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It’s the new year!

Shanah Tovah! Happy New Year! It’s 5769! Yesterday was Rosh Hashanah, the Jewish new year. Even if you’re not Jewish, it still feels new because new school years start in fall.

5768 was a great year for me. I visited a lot of new places including the Grand Canyon, Colorado, Seattle, and Vancouver; I met Jake and with him came a lot of new friends;  I saw a lot of my favorite bands perform live, including Wilco and St. Vincent; and I started this blog.

Yesterday, I spent my Rosh Hashanah as a lot of Jewish Americans do, by going to synagogue services for the first and only time that year. I know it sounds strange and not exactly religious, but trust me, it’s not uncommon. Part of what I like most about being Jewish is the sense of Jewishness I feel just because I’m Jewish. It’s not exactly a religion, not exactly an ethnicity, but a culture.

This year, I decided to bring Jake with me to services. I felt especially entitled after witnessing his portrayal of Jesus in his church’s Easter program this past April. I really liked having him there, and I’m pretty sure he liked coming with me. Rosh Hashanah services, which are definitely lighter than Yom Kippur services, are about reflecting on the past year and looking ahead to the new one. Our temple has a “creative” service aimed at young families and led by the high school youth group. There are songs, poems, traditional readings, and a certain sense of innocence to the whole experience.

Erev Rosh Hashanah, the equivalent to New Year’s Eve, was spent rather nontraditionally. A group of us went to see Mates of State at the Fine Line. The show was amazing; I’ve been waiting to see this band since first hearing them two years ago (thanks to Brooke!) You can get a glimpse at what they’re about by listening to this interview/in-studio performance at the Current with Mark Wheat. Or check out their blog (link in the right column).

In case you came here looking for food, I do have a great recipe to share with you. It makes a great snack, dessert, or gift. Plus it’s darn cheap (you probably have the ingredients sitting around the house). I’ll share it under one condition: if you ever get this from me as a gift, please disregard this post. Forget about me writing about how cheap and easy it was to make. Focus on the thought and consideration put in to my making it just for you.

David Lebovitz’s Candied Peanuts
2 cups raw peanuts*
1 cup sugar
1/3 cup water
a sprinkle of coarse sea salt (or smoked salt)
optional: ground cinnamon or chili powder

* I used almonds, and David recommends a smooth nut, so no pecans. Plus it’s key to get raw, unsalted nuts since you’ll be cooking and seasoning them yourself. Preroasted nuts will burn. You can find lots of cheap, raw nuts at Trader Joe’s or in the bulk section of most markets.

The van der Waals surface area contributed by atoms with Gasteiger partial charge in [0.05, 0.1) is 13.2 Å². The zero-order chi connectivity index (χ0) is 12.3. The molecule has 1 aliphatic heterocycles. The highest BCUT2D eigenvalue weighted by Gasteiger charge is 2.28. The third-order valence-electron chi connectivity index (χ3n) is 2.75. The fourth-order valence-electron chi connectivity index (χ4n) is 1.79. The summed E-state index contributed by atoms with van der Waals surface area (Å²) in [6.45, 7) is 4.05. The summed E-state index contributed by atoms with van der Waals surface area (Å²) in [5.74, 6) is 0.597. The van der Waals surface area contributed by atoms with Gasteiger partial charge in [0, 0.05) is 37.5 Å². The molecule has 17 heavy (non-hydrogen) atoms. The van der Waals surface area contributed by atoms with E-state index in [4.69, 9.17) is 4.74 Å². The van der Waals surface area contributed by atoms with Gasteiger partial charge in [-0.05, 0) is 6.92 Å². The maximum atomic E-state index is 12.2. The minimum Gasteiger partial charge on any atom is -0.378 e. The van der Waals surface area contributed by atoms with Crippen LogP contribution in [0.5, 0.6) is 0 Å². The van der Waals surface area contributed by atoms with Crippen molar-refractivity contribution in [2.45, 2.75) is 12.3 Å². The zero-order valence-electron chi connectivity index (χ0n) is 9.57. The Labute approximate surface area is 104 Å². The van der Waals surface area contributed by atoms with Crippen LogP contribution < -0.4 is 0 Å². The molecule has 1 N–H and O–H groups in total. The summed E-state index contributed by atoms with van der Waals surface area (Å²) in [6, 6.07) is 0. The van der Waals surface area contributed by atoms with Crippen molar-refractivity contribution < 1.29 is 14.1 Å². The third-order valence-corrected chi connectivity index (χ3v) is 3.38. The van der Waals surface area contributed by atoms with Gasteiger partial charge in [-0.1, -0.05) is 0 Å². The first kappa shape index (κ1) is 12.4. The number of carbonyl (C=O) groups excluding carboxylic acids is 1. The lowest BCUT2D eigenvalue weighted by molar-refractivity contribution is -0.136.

In a wide, heavy-duty skillet (I used a normal nonstick frying pan), mix the nuts with the sugar and water. Cook the ingredients over medium heat, stirring frequently, until the liquid seizes up. It will take a few minutes. It will bubble up, evaporate, and look a bit like this:

The nuts will become dry and sandy, which is perfectly normal. Don’t worry; you didn’t mess up, says David. Lower the heat slightly and scrape up any syrup collecting in the bottom of the pan and stir the nuts in it, coating them as much as possible.

The sugar will start to magically caramelize. Keep stirring as to evenly coat, and not burn, the nuts. If the mixture starts to smoke, remove it from the heat and stir.

Right before they’re done, sprinkle the nuts with a sizable pinch of flaky salt (and pinch of cinnamon or chili powder, if you want), stir them a couple of times, then spread the nuts out onto a baking sheet. Break up any clusters and let them cool completely. They’ll keep in an airtight container for a few days. But they’re so tasty, sweet, and crunchy, you won’t even need a few days.

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1,784 Responses to “It’s the new year!”

  1. October 2nd, 2008 at 2:05 pm

    Jake says:

    I did like the service. I was warned that it was long, but not too bad. I think I could get the hang of reading that Hebrew written in phonetically with some practice. I definitely expected it to feel a little weirder then it did.

    I’m also a big fan of placing you’re new year at this time of the year. I feel like a lot of things are starting a new for me right now.

    I don’t really get why the secular New Year is in the middle of winter right after Christmas. The Christian’s sort of celebrate a new start on Christmas and Easter.

    It’s probably good that we have as many reminders as we can that “this is the first day of the rest of your life”.